Title: Prima Ballerina With Supple Grace and a Will of Steel
Author: Roslyn Sulcas
Date: June 14, 2007
Publisher: The New York Times
When Diana Vishneva was 9, she was denied admission to the Vaganova Ballet Academy in Leningrad, the school that has produced generations of stars (Nijinsky, Pavlova, Nureyev and Mikhail Baryshnikov among them). Her spine was malformed and would cause her problems later, the authorities said. And her legs didn’t lift high enough.
The experience marked her indelibly, said Ms. Vishneva, now 30 and, as a principal dancer with the Kirov Ballet and American Ballet Theater, widely acknowledged as one of the world’s great ballerinas. “Before that, I’d always been in first place for everything,” she said, speaking through a translator at her temporary home, a comfortable apartment near Lincoln Center. “Here there were about 90 children, from all over the Soviet Union, for each available place. It made me understand that not everything comes easily. After that, every day my mother would stretch my legs higher. When they wouldn’t take me, I was determined to get in.”
Ms. Vishneva (pronounced Veesh-NYO-va), who is performing with American Ballet Theater during the company’s Metropolitan Opera House season, would undoubtedly triumph in any ballerina casting call. She is as thin and pretty as might be expected, with dark hair, long eyelashes and skin so pale that one could imagine she never leaves the theater. In rehearsal she is intently focused but relaxed; she chats and smiles easily with her coaches and partners, but she never deviates from the work at hand.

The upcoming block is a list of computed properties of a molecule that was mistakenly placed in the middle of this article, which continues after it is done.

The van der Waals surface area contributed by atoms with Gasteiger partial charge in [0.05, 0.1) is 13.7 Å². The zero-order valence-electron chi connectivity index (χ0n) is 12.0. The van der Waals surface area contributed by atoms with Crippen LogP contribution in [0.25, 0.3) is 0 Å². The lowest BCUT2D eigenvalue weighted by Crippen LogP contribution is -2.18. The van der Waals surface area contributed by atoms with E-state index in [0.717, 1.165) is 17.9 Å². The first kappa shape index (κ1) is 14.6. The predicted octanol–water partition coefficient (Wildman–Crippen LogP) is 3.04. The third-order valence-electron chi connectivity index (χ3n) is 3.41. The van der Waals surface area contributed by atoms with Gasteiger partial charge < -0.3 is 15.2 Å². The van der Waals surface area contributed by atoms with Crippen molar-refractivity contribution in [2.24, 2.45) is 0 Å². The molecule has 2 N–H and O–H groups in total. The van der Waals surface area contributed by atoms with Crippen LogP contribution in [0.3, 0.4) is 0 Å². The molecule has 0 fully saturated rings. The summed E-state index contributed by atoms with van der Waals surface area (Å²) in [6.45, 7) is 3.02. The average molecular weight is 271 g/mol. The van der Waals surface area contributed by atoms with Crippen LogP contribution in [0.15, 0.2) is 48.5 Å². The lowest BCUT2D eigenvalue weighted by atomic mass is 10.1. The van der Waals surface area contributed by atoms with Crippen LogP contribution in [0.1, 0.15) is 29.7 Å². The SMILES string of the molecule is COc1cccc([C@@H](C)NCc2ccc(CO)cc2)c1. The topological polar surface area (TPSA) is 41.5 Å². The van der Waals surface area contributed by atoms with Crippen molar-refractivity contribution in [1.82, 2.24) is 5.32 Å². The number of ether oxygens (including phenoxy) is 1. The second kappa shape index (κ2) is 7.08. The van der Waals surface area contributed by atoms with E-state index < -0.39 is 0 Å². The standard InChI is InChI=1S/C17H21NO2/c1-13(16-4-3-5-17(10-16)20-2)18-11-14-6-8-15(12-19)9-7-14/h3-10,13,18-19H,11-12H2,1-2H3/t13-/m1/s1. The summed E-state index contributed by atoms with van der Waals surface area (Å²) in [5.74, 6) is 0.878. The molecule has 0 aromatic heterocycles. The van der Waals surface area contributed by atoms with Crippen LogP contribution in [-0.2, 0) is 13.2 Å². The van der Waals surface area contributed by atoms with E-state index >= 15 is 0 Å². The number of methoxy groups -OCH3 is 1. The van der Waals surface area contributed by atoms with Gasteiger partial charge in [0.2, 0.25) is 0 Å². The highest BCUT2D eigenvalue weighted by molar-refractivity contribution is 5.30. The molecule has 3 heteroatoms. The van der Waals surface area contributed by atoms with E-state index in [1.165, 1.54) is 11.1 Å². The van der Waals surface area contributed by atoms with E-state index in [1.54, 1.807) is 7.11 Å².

In performance Ms. Vishneva is quite another being, an astonishing combination of abandon and control in a range of ballets encompassing the 19th-century classics as well as works by Ashton, Balanchine, MacMillan and William Forsythe. While this breadth of repertory is no longer uncommon for Kirov dancers, Ms. Vishneva is exceptional in her ability to put her supple plastique — her gloriously articulate back from which all movement appears to emanate, her elongated line in arabesque, her exquisitely fluid arms — at the service of the choreography. (Her dramatic intelligence and timing are also impeccable: no one know better how to hold a pause.)